This little boy, out for a ramble, has come upon a surprise visitor! Summertime Surprise was sculpted in 1980 by Gerhard Skrobek, and the 5¾“ size has been waiting in the wings as a PFE (Possible Future Edition) ever since. We’re proud to release it as a special Club Exclusive Figurine in honor of the 10th Anniversary of Skrobek’s passing and to commemorate what would have been his 95th birthday. 

Summertime Surprise marks the beginning of a new Club Exclusive Series devoted to Skrobek PFEs. We’ll introduce a new one each year, leading up to the Master Artist’s 100th Birthday. It’s a wonderful tribute to the life and work of Gerhard Skrobek, and a chance to keep his memory and artistry alive.

Hum 428/I „Summertime Surprise“! Limited and numbered Edition of 950 pieces,
with Certificate of Authenticity, Exclusive Edition 2017/18, only for members of the M.I. Hummel Clubs

Suggested Retail Price: 279,00 €

Please visit your authorized retailer. Should there be no retailer in your vicinity, please get in contact with us. We are happy to help you.


At the age of five, Gerhard Skrobek received a supply of modeling clay from his mother, who was an accomplished painter and encouraged creativity in her children. The gift was the beginning of Gerhard’s lifelong devotion to sculpture. In his biography he describes the early blossoming of his talent:

“As if awakening from a dream, I leaned back and looked at what my hands had created: an entire play dough menagerie – dogs, birds, an elephant, a rabbit and small, almost human figurines…A happy feeling flowed through me: I had created something that had not existed before.”

Gerhard Skrobek was born in 1922 to an upper class German family. At the age of nine, the Skrobeks moved to Berlin, where Gerhard was enriched by the cultural attractions of the city. His visits to Berlin’s zoo, its museums and its famed observatory all contributed to the development of his art and intellect.

The world took a nasty turn for the Skrobeks in the 1930s. The depression destroyed the family business. Even worse, the Nazis came to power, and the family spent the war years in fear, dodging bombs in Berlin and hiding their mother, who was Jewish.

In the early 1940s as war raged, Gerhard apprenticed at the Kollmorgan Company, an optics factory, working in the experimental unit. Because of his specialized training in work considered vital to the war effort, he was not drafted into the German Wehrmacht. “Papa” Kollmorgan, who ran the optics factory, had connections to high-level staff in the German army, and his protection allowed the Skrobek family to survive the war years. In addition to grueling work at the factory, Gerhard pursued the study of drawing and sculpting at Berlin’s acclaimed Reimann Institute.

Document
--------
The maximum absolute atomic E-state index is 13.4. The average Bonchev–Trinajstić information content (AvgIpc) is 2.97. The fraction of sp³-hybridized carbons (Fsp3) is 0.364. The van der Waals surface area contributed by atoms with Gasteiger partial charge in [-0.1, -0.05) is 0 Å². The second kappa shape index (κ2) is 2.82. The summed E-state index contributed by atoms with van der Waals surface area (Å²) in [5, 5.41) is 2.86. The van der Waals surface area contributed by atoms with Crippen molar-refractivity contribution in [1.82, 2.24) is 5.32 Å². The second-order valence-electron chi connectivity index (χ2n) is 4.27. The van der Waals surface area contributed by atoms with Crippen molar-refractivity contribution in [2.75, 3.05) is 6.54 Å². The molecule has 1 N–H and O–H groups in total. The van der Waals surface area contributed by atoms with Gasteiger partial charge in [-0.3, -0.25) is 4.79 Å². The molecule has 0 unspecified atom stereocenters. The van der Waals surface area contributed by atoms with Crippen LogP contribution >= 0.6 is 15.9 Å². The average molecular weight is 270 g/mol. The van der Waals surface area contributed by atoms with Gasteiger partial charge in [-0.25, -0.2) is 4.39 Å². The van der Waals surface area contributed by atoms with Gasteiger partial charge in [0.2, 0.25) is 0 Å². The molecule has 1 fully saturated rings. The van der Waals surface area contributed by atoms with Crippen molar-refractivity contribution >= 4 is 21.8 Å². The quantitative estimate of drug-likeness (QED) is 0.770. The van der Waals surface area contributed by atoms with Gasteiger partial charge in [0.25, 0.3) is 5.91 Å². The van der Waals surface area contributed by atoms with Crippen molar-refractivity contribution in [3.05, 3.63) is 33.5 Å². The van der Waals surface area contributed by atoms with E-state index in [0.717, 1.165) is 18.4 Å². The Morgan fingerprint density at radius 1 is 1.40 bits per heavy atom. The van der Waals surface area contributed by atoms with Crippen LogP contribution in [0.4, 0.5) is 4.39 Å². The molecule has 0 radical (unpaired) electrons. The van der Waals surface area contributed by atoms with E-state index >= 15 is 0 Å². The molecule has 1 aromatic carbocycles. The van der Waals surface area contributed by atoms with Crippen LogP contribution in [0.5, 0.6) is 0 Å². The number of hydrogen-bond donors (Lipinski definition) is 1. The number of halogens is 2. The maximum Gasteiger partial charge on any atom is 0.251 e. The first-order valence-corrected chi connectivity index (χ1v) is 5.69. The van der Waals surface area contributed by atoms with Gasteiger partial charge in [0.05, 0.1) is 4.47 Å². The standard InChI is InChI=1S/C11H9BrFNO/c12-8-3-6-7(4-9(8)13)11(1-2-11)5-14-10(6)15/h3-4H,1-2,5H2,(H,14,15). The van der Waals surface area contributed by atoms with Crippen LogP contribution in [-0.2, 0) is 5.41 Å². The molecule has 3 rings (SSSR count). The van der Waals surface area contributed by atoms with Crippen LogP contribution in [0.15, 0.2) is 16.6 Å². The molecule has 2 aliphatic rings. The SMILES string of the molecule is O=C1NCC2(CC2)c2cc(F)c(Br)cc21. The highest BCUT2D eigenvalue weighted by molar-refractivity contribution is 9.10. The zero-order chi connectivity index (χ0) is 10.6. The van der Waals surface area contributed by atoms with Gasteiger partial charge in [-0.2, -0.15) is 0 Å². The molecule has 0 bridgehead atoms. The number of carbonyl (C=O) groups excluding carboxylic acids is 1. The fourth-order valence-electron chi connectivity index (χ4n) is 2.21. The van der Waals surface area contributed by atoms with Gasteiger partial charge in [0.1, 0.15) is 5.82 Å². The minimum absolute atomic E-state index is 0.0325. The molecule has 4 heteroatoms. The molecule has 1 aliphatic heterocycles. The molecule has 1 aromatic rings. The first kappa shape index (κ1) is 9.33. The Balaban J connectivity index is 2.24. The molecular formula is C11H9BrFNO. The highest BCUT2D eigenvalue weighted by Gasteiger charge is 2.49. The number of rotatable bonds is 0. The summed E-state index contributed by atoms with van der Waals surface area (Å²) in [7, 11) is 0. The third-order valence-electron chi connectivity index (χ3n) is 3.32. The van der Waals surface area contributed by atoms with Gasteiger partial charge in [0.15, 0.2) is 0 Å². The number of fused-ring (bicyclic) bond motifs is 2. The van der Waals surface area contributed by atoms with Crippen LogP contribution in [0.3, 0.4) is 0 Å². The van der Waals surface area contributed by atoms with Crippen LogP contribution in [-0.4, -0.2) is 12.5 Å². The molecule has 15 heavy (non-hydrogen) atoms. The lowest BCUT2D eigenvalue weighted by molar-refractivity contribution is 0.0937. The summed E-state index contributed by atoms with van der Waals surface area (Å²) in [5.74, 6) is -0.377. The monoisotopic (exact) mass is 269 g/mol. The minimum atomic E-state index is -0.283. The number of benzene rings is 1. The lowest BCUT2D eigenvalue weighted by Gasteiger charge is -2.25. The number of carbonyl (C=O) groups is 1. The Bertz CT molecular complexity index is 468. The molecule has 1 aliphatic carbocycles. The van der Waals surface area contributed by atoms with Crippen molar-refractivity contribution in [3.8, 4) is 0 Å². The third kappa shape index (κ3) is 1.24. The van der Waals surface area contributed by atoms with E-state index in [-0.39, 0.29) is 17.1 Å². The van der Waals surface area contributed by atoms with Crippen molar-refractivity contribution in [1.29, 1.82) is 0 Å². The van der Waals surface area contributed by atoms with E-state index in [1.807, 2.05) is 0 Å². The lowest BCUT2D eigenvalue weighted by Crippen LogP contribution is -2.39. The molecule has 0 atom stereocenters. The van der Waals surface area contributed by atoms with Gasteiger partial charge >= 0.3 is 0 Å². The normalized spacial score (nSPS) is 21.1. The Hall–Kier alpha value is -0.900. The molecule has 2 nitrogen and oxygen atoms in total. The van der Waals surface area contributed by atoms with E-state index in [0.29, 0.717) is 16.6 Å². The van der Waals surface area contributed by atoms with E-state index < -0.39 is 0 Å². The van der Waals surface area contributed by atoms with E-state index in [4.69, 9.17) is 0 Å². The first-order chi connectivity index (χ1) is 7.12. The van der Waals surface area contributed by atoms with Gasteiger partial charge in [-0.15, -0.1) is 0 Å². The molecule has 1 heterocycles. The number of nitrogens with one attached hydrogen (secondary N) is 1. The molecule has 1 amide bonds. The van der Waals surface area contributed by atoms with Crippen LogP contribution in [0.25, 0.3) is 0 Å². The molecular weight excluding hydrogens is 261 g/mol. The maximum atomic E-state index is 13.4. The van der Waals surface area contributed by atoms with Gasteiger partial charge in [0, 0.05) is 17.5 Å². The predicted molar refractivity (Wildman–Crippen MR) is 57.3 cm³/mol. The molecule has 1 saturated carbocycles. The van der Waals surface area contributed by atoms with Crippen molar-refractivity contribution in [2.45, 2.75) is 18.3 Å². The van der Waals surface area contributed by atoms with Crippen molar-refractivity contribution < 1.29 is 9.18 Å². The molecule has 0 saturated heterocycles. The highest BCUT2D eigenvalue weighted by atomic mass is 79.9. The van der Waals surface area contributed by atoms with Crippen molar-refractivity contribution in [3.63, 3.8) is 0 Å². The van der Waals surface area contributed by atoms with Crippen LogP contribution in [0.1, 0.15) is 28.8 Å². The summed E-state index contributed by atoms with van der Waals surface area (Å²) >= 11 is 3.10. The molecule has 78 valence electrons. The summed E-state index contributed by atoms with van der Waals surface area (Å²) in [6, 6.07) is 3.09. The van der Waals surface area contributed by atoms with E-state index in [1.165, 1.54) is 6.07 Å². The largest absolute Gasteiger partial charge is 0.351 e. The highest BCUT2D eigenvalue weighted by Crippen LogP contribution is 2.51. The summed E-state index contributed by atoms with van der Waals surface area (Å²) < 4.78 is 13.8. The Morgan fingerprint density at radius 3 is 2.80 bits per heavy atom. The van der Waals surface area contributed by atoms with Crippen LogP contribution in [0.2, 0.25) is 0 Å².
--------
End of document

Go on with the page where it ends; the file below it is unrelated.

For Gerhard, these were intense times. The optics factory was destroyed in an air raid, and the operation moved to Coburg. Gerhard’s father was taken to a labor camp because he refused to renounce his Jewish wife. In January of 1945, Gerhard undertook the daring rescue of his mother and sister from a besieged Berlin after their home was destroyed in a bomb blast. He brought them to Coburg where they waited for the war to end, taking refuge with a group of artists whom Gerhard had befriended.

Finally U.S. troops arrived in Coburg and the war came to a close. Much of Germany was in ruins, people were displaced, but the Skrobek family, finally reunited, could breathe a sigh of relief.

In the late 1940s, Gerhard Skrobek, determined to pursue an artistic career, applied for employment at W. Goebel Prozellanbfabrik in nearby Rödental. Despite being an accomplished artist, Skrobek had a lot to learn when he joined Goebel, especially the process of casting. It took a few years for Skrobek to master the skill of designing models that could be successfully cast into ceramic figurines. In the early years, Franz Goebel, the demanding head of the company who masterminded the development of the M.I. Hummel brand, personally inspected Skrobek’s clay models. It wasn’t until 1954 that Skrobek developed the skill necessary to create his first M.I. Hummel figurine, Birdwatcher (Hum 300).

From those early days, Skrobek’s career at Goebel took off and he would sculpt hundreds of M.I. Hummel figurines, becoming one of most respected interpreters of Sister M.I. Hummel’s artwork in three dimensions. Among other accomplishments, Skrobek developed the first synthetic resin molds which revolutionized casting, sculpted the “Big Boys,” the enormous Merry Wanderer statues for Germany and the U.S., and modeled some of the most impressive M.I. Hummel Limited Edition figurines including Land In Sight, Pleasant Journey, A Story From Grandma, At Grandpa’s, and many more renowned M.I. Hummel figurines. Skrobek traveled extensively on behalf of Goebel, demonstrating ceramic artistry and becoming a tireless and much-loved ambassador for  M.I. Hummel.

Skrobek retired in 2002, but he did not relax. He was a devoted sportsman who loved to sail, swim, scuba dive and ski. A fascination with volcanoes drew him to some of the most rugged and remote areas of the world. He lived a full and fascinating life, and in his biography he shared his philosophy of aging:

“The basic requirements for a carefree old age are healthy nutrition, exercise, many hobbies and an open mind, even a certain curiosity, about changes in our world. Most important, however, is a positive attitude towards life and the ability to enjoy every moment.”

Gerhard Skrobek has helped us enjoy our lives with the gifts he’s bestowed upon us – M.I. Hummel treasures, crafted with skilled hands, that make the world a happier place for us all.

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